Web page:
From October through March we have experienced about of 85 hours of flicker on our property and home. The actual hours are much higher however we were not home to document on some sunny days. We believe the estimated time of expected flicker was stated to be 30 hours per year. We have certainly exceeded that number. We are not the only ones to endure shadow flicker from the turbine. As the seasons change more members of our community will be affected.

Try to imagine a strobe light it in your bedroom, living room, kitchen, bathroom and hallways. Now imagine it in all of those rooms at once. It is overwhelming. We have sent numerous videos to the board of health so they could understand the severity of the flicker. No one from the board of health or any other town official has come to our home to experience it. Watching flicker on a video is one way to experience it, but seeing it in person is awful. We have experienced headaches and dizziness. As my daughter would say on numerous occasions “It hurts”. I believe it would make anyone feel glad they don’t live in our home. We do not wish this upon anyone.

The flicker starts in our front yard. It then moves into our home. Within minutes it has engulfed our entire property. You can see the blades rotation in our side yard furthest away from the turbine. We have nowhere to go. We cannot have guests over during this time. Our children cannot play outside. We cannot enjoy our home. We have to leave because this strobe like flicker gives us headaches when we do stay. It is in every room.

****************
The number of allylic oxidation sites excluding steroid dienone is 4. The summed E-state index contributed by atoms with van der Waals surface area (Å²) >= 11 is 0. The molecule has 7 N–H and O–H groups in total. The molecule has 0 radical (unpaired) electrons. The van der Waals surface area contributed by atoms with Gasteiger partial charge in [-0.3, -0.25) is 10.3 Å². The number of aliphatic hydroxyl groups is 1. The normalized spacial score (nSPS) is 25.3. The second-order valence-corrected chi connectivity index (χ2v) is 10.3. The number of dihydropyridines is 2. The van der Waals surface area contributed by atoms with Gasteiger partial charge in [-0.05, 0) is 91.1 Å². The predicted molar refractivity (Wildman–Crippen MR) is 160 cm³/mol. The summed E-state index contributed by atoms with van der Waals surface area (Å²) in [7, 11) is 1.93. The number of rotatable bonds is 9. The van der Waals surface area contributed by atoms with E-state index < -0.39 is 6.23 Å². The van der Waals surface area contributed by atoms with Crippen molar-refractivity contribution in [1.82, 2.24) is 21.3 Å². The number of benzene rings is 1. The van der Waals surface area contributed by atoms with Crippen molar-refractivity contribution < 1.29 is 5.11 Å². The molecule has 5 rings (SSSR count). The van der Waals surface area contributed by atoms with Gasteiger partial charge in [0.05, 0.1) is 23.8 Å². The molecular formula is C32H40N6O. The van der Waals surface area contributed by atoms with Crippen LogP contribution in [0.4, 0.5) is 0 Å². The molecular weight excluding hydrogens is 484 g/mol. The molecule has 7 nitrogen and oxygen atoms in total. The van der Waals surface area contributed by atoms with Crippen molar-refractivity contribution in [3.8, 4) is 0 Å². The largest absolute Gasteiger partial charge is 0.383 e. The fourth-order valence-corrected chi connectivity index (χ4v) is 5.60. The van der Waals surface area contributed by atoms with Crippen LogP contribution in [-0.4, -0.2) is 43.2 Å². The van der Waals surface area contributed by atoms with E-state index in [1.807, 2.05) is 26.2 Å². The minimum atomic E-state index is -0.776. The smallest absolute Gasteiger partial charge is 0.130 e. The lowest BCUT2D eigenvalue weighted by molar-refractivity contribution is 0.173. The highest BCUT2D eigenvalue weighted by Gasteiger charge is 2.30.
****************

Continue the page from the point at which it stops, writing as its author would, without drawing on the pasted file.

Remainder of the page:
I was recently asked why we don’t use blinds to reduce the flicker. My response… Why should I have to do that? Even if we tried the strobe like flicker takes control over our entire home and yard. It is impossible to get away from no matter what we do.

Our main concern is and always has been the health of our children. We have headaches, we have ringing in our ears, we do not sleep. We are scared about how our children’s continued exposure to adverse effects of the Wind turbine will affect their physical cognitive growth and development. Our children never had a history of headaches. They certainly do now. Our son on numerous occasions has felt as if he was being stabbed in in head for 30 seconds at a time. He now has to take prenative headache and sleep medication every night. Our children should not have to go to school tired. They should not be dismissed from school because they have headaches. They should not have to wait to do their homework until flicker has stopped in their home. Everyone deserves a safe environment to live in. Our children deserve it.